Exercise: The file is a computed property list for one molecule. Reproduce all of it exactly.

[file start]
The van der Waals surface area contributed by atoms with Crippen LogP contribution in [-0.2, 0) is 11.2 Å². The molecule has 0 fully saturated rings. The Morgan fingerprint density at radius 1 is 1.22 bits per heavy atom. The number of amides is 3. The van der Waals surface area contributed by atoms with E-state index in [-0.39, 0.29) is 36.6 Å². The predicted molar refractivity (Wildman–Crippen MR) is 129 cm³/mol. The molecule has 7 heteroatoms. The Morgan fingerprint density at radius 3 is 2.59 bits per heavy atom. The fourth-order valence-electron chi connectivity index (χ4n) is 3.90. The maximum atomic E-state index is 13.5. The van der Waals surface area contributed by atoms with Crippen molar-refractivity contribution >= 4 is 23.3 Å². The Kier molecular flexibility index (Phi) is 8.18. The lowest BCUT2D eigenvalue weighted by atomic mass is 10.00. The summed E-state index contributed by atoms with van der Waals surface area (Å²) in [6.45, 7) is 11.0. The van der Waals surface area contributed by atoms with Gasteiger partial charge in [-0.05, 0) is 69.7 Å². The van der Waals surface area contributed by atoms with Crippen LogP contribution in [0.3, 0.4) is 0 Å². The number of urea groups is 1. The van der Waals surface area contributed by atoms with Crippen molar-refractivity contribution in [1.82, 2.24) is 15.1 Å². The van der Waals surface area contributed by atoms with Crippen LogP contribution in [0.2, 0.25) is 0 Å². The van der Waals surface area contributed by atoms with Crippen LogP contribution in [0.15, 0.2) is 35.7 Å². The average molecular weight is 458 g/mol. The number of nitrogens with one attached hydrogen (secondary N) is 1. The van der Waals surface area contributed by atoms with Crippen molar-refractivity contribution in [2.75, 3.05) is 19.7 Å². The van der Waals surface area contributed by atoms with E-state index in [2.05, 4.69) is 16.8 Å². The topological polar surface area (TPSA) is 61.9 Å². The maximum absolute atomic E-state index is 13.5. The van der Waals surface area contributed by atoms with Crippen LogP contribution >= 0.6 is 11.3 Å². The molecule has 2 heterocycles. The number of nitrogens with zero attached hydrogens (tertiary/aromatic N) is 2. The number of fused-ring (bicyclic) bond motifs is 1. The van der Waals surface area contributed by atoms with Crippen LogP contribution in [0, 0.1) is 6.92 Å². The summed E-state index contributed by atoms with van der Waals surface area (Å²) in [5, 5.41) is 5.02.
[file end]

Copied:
The van der Waals surface area contributed by atoms with Crippen LogP contribution in [-0.2, 0) is 11.2 Å². The molecule has 0 fully saturated rings. The Morgan fingerprint density at radius 1 is 1.22 bits per heavy atom. The number of amides is 3. The van der Waals surface area contributed by atoms with E-state index in [-0.39, 0.29) is 36.6 Å². The predicted molar refractivity (Wildman–Crippen MR) is 129 cm³/mol. The molecule has 7 heteroatoms. The Morgan fingerprint density at radius 3 is 2.59 bits per heavy atom. The fourth-order valence-electron chi connectivity index (χ4n) is 3.90. The maximum atomic E-state index is 13.5. The van der Waals surface area contributed by atoms with Crippen molar-refractivity contribution >= 4 is 23.3 Å². The Kier molecular flexibility index (Phi) is 8.18. The lowest BCUT2D eigenvalue weighted by atomic mass is 10.00. The summed E-state index contributed by atoms with van der Waals surface area (Å²) in [6.45, 7) is 11.0. The van der Waals surface area contributed by atoms with Gasteiger partial charge in [-0.05, 0) is 69.7 Å². The van der Waals surface area contributed by atoms with Crippen LogP contribution in [0.3, 0.4) is 0 Å². The number of urea groups is 1. The van der Waals surface area contributed by atoms with Crippen molar-refractivity contribution in [1.82, 2.24) is 15.1 Å². The van der Waals surface area contributed by atoms with Crippen LogP contribution in [0.2, 0.25) is 0 Å². The van der Waals surface area contributed by atoms with Crippen LogP contribution in [0.15, 0.2) is 35.7 Å². The average molecular weight is 458 g/mol. The number of nitrogens with one attached hydrogen (secondary N) is 1. The van der Waals surface area contributed by atoms with Crippen molar-refractivity contribution in [2.75, 3.05) is 19.7 Å². The van der Waals surface area contributed by atoms with E-state index in [2.05, 4.69) is 16.8 Å². The topological polar surface area (TPSA) is 61.9 Å². The maximum absolute atomic E-state index is 13.5. The van der Waals surface area contributed by atoms with Crippen LogP contribution >= 0.6 is 11.3 Å². The molecule has 2 heterocycles. The number of nitrogens with zero attached hydrogens (tertiary/aromatic N) is 2. The number of fused-ring (bicyclic) bond motifs is 1. The van der Waals surface area contributed by atoms with Crippen LogP contribution in [0, 0.1) is 6.92 Å². The summed E-state index contributed by atoms with van der Waals surface area (Å²) in [5, 5.41) is 5.02.